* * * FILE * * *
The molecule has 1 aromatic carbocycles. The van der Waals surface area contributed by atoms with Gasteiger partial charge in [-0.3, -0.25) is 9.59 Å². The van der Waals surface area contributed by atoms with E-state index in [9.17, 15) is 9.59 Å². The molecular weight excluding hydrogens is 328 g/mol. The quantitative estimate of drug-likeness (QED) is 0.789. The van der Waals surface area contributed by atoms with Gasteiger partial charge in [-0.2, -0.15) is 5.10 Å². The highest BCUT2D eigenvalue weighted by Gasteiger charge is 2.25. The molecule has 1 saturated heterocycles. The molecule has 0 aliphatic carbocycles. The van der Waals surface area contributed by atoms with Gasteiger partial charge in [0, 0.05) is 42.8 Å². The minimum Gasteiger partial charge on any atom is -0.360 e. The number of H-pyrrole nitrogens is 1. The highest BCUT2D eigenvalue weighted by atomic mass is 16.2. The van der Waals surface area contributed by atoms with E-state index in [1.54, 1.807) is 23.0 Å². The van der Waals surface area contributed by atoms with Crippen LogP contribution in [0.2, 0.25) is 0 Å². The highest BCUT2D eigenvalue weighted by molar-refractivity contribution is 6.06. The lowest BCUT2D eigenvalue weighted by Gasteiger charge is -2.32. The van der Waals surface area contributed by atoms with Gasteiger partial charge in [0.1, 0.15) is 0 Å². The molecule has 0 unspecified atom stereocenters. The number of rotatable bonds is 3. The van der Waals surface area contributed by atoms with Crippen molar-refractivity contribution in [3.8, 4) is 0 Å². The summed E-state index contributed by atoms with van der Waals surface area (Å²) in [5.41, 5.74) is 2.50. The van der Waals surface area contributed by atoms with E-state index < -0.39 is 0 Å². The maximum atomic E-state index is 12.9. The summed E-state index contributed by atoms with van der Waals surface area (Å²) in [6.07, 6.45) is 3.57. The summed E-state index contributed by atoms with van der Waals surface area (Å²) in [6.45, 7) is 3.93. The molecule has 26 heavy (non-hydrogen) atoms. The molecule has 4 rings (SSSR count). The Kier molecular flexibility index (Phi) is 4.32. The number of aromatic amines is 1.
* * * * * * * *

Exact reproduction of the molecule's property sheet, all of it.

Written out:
The molecule has 1 aromatic carbocycles. The van der Waals surface area contributed by atoms with Gasteiger partial charge in [-0.3, -0.25) is 9.59 Å². The van der Waals surface area contributed by atoms with E-state index in [9.17, 15) is 9.59 Å². The molecular weight excluding hydrogens is 328 g/mol. The quantitative estimate of drug-likeness (QED) is 0.789. The van der Waals surface area contributed by atoms with Gasteiger partial charge in [-0.2, -0.15) is 5.10 Å². The highest BCUT2D eigenvalue weighted by Gasteiger charge is 2.25. The molecule has 1 saturated heterocycles. The molecule has 0 aliphatic carbocycles. The van der Waals surface area contributed by atoms with Gasteiger partial charge in [0, 0.05) is 42.8 Å². The minimum Gasteiger partial charge on any atom is -0.360 e. The number of H-pyrrole nitrogens is 1. The highest BCUT2D eigenvalue weighted by atomic mass is 16.2. The van der Waals surface area contributed by atoms with E-state index in [1.54, 1.807) is 23.0 Å². The van der Waals surface area contributed by atoms with Crippen LogP contribution in [0.2, 0.25) is 0 Å². The highest BCUT2D eigenvalue weighted by molar-refractivity contribution is 6.06. The lowest BCUT2D eigenvalue weighted by Gasteiger charge is -2.32. The van der Waals surface area contributed by atoms with Gasteiger partial charge in [0.1, 0.15) is 0 Å². The molecule has 0 unspecified atom stereocenters. The number of rotatable bonds is 3. The van der Waals surface area contributed by atoms with Crippen molar-refractivity contribution in [3.8, 4) is 0 Å². The summed E-state index contributed by atoms with van der Waals surface area (Å²) in [5.41, 5.74) is 2.50. The van der Waals surface area contributed by atoms with E-state index < -0.39 is 0 Å². The maximum atomic E-state index is 12.9. The summed E-state index contributed by atoms with van der Waals surface area (Å²) in [6.07, 6.45) is 3.57. The summed E-state index contributed by atoms with van der Waals surface area (Å²) in [6.45, 7) is 3.93. The molecule has 26 heavy (non-hydrogen) atoms. The molecule has 4 rings (SSSR count). The Kier molecular flexibility index (Phi) is 4.32. The number of aromatic amines is 1.